An increasing number of firms assist their employees in attending evening classes, in such ways as by paying part of the tuition fee and by giving time off for registration and examinations. Teachers in the public schools continue to form an important group of evening students by enrolling for courses which will give them advanced qualifications.

In religion the majority of these students were Protestant, with fairly large minorities being Roman Catholic and Jewish in some of the units. The distribution of the students according to religion was as follows:

TABLE Vv Religion of Students, 1954-55

Prot. RC. Jewish Other Day College 471% 222% 22 oh 7.6% Evening College 48.3 2201. 16.2 6.4 High School A9o1 30.5 1304 7.0 Elementary School 38.5 3805 Tok 15.6 Day Business School 4906 2903 17.0 hol Evening Business School 39.5 4305 11.4 506 Day School of Art 48ol 2907 12.9 903 Evening School of Art 3904 31.6 ve Tut Day School of Retail 50.0 16.7 278 505


Dean H. F. Hall, Vice-Principal of the College, reports as follows on the faculties of Arts, Science and Commerce:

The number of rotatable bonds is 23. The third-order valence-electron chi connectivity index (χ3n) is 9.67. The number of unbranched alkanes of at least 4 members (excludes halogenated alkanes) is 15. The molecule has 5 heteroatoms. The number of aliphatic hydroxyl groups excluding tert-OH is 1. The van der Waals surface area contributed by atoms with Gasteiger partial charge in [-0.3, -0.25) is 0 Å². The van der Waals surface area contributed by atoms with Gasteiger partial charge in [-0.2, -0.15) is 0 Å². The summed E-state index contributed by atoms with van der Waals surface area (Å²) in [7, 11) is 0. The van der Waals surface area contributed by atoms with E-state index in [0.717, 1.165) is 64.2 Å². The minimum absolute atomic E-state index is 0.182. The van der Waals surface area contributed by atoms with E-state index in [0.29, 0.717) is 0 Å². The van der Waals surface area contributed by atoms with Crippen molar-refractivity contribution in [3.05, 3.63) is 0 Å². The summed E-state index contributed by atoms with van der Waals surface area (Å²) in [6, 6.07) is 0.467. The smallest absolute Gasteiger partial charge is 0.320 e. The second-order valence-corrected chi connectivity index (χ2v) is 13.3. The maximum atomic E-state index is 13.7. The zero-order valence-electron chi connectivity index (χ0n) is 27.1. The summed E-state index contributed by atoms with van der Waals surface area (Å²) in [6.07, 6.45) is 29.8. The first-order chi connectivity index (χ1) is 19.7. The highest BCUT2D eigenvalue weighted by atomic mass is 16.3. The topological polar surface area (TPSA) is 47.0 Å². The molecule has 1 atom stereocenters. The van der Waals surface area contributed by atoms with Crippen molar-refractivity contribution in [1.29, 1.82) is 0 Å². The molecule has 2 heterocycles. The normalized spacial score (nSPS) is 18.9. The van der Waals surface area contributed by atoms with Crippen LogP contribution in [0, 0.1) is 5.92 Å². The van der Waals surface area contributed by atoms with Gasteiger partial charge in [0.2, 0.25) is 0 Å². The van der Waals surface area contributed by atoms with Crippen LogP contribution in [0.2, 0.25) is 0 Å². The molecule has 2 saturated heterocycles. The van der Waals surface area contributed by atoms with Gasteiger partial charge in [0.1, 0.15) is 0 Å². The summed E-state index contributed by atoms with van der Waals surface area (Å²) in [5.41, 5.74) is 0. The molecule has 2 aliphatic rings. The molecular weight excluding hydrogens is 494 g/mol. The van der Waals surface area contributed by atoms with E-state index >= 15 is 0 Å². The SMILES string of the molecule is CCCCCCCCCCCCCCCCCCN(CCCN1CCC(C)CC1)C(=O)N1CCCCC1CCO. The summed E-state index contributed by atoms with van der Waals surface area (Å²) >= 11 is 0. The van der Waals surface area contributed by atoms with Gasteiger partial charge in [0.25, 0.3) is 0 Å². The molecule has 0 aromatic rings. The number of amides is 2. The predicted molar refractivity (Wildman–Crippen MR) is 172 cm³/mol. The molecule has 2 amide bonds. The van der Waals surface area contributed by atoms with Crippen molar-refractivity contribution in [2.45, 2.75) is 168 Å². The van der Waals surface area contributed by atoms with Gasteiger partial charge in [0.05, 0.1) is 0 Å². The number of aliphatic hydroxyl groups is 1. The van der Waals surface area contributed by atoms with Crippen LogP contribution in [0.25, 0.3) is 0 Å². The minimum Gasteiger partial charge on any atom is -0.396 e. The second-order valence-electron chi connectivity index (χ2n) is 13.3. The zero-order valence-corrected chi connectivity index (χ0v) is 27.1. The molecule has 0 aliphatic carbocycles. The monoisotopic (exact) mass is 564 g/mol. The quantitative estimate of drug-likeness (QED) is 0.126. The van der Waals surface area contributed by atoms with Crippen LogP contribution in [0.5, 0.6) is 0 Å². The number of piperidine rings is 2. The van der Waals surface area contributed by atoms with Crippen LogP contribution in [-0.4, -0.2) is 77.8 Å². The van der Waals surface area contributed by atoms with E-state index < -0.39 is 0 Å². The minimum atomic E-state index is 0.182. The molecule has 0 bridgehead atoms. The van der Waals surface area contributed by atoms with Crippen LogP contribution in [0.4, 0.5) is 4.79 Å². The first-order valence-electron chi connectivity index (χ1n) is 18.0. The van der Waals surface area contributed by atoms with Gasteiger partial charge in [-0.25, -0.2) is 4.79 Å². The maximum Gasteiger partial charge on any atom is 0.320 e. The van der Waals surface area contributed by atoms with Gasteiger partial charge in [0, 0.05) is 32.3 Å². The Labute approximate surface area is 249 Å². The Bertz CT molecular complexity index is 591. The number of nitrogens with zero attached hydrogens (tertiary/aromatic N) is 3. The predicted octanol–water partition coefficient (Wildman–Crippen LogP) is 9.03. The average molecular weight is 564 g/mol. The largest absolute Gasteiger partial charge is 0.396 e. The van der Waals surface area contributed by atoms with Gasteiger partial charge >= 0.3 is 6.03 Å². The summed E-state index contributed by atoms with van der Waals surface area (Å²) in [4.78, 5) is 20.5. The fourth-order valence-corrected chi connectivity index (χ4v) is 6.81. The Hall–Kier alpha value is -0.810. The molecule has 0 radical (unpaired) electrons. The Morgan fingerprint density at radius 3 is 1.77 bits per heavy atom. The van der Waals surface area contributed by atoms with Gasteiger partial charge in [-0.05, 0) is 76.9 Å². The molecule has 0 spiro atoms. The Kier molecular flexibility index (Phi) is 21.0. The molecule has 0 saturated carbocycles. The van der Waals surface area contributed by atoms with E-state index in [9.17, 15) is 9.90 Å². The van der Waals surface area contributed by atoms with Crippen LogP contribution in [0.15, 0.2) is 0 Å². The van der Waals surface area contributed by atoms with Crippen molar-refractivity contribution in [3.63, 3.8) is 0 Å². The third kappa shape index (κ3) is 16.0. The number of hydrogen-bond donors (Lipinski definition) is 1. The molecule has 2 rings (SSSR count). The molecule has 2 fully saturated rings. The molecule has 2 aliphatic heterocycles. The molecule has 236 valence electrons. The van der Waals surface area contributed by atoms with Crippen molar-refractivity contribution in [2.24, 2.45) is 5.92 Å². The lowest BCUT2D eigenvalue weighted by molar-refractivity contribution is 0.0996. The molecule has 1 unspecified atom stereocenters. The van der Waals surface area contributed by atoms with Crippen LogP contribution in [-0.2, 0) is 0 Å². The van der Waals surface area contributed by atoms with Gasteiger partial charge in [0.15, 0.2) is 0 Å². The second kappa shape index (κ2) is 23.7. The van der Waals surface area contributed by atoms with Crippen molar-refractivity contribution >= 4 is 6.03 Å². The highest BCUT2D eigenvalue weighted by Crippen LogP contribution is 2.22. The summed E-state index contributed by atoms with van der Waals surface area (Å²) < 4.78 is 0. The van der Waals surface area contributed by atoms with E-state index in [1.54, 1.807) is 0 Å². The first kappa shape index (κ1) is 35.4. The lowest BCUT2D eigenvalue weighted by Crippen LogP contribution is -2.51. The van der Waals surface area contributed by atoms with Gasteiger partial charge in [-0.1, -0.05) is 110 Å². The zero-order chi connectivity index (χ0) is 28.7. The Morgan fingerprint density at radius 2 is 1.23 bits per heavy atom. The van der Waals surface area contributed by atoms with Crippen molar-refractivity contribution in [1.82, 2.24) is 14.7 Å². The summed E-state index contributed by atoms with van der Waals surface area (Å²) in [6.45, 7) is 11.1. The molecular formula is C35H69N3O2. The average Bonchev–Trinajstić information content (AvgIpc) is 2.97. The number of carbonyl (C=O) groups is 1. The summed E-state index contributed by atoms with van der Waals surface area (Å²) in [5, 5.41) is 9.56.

In both day and evening divisions the year has been a very active and satisfactory one. It is believed that the College is making steady progress, not only in growth, but in the equally important matters of strengthening of various departments and of public relationships. We are also trying to make progress toward the achievement of our fundamental objectives in terms of the growth and development of those whom we serve.


The total number of students registered was approximately the same as last year’s. In the evening division this is determined by the capacity of our plant. It-will be seen from the following figures that the number of undergraduates has increased greatly thus leaving less room for partials. This is due to the policy of pricrity registration by means of which senior students and undergraduates generally have the opportunity of registering first and thereby securing the courses which they need to complete particular requirements:—